Sleep, You Fickle Friend

Ah, sleep, how I adore you.

Twenty-something me was a sleeper. Even when I was living on my own, I knew the importance of a good night’s rest and would pack it in at nine or ten if I was tired. Pull an all-nighter to study for an exam? Me? My motto was I know what I know and staying up won’t cram any more psychology facts into this brain. May as well go to bed. Some roommates suggested it was an avoidance tactic, I preferred to call it strategic, peaceful oblivion designed for optimal test-writing performance.

I could drift off anywhere if I was tired. Loud party? Snoozing. Watching a squash game? Napping on the gym bags. As a child, my friends thought I was hiding so well that I didn’t want to give up my primo spot, but I had fallen asleep behind a chair and didn’t hear them declare that round of Hide-and-Seek was over.

Sleep and I were best friends. I could not relate to people who struggled to sleep well or, even moreso, those who deliberately chose to get up earlier than necessary. Sure, going for a predawn walk is good for you, but you know what else your body needs? Sleep. Yes, you can get a lot accomplished in the early hours of the morning, but you know what else you can do? Sleep.

My thirties came along and so did four adorable sleep robbers. My memories of these eight years are disjointed and vague. This could be due to the sleep deprivation or my tendency to squash any stressful memories into a teeny-tiny box, never to be opened, but who’s to say? I recall panicking and unable to remember where I put the baby that I was holding in my arms at the time. More than once I woke in the morning baffled as to why I was wearing a completely different set of clothes than the ones I had worn to bed. And then there is the repeated occurrence of being scared by creepy toddlers standing silently at my bedside.

As I entered my forties, my children entered their best sleeping years. No more middle of the night wake-ups. They could stumble to the washroom on their own. There were the occasional nightmares, vomiting, and nosebleeds, but for the most part, sleep and I were reunited. It was a glorious and brief season.

Friends who were ahead of me in life and the parenting journey tried to warn me, but I was in blissful denial. My children were independent and so now I would make up for all those years of choppy sleep. Ha ha ha. No.

Fun fact: as kids grow up, they stay up later. And later. And cook a full meal at eleven. AT NIGHT. They also have no idea how to do things, anything, quietly.

This was an unexpected turn of events, but I was up to the challenge. Hello, melatonin and earplugs. I still had back-to-school dreams and some mornings I was up much earlier than necessary (and completely against my will) but overall sleep and I were once again on friendly terms.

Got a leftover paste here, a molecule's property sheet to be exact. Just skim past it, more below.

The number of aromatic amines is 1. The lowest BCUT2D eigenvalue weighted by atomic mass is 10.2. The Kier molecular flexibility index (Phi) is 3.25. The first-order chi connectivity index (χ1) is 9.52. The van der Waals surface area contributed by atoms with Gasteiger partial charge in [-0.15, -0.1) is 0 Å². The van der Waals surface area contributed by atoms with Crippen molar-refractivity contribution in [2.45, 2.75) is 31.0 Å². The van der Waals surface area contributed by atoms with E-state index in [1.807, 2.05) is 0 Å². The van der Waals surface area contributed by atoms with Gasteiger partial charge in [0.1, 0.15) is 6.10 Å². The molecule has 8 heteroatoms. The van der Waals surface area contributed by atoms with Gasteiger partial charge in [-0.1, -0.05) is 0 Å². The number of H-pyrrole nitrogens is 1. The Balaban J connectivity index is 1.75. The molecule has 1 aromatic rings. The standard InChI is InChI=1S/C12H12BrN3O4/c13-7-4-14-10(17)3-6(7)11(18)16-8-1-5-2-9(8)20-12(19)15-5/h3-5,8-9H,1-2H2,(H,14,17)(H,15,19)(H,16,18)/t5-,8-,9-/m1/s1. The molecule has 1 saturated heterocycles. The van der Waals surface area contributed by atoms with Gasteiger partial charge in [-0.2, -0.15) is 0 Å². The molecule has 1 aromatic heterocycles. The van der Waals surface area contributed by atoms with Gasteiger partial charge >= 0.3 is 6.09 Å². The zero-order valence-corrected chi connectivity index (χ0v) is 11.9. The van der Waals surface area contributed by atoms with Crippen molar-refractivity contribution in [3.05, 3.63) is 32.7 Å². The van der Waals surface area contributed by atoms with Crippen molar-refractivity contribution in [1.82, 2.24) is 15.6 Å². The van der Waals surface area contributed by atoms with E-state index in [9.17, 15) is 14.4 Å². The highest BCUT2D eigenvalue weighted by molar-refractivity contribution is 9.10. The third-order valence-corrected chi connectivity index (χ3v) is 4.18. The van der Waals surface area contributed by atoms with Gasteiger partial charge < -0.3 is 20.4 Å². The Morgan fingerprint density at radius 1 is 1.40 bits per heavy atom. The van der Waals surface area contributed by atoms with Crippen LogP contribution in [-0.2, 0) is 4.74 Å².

We are now the parents of teens. Teens who have part time jobs. Jobs we strongly encouraged them to get. We expected them to gain responsibility, work skills, life experiences, and a paycheque. They have. They never miss a shift and give us lots of notice of their schedule so we can give them a lift. I did not, however, expect that one of our children would be slotted for a nightshift from time to time. Goodbye, sleep, it was nice while it lasted.

A fun discovery of parenting teens is that I don’t sleep well when they aren’t home. I also don’t sleep well if I am worried about sleeping through my alarm (please see melatonin and ear plug reference above) to do an early morning pick-up. Some night shifts he can go home early if all the work is completed. On these nights we have a protocol:

  1. Text Mom for a ride.
  2. Text again if no reply.
  3. Call. The text notification has been incorporated into her dream.

Usually I sleep very lightly on these nights and there is no need to move to step two. However, we have this protocol for a reason and the other night it had to be implemented.

I’ve told you the truth, I am a very light sleeper. Until I am not. If I do get into that sweet spot of a nice, deep, sleep it is anyone’s guess what disoriented-me will do. So when the phone rang at 5:21am recently, I was certain it was my alarm and I frantically hit it so I wouldn’t wake the baby (the baby is eleven and sleeps soundly in his own room). It took me a full beat to comprehend my oldest was not already home and asleep, but was instead calling me for a ride. BUT I PULLED IT TOGETHER and groggily lied/exaggerated, “I’m on my way.”

I pulled on a hoodie, popped a piece of gum and was on my way. Another successful early morning pick-up complete. As the parents of teens who guided me years ago, gentle reader, this story has a few take-aways I will now pass along to you:

  1. Car seats are cold and thin pajama pants do nothing to mitigate that.
  2. Any street is creepy and full of potential serial killers at 5am.
  3. Gum does very little to rid you of morning breath.
  4. Check your camera roll and remove any evidence that you were anything but calm, cool, and collected when your child phoned you.

I definitely didn’t frantically hit all the buttons in an attempt to stop the noise.

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Author: Jan Moyer

Embracing my inner child since 2005.

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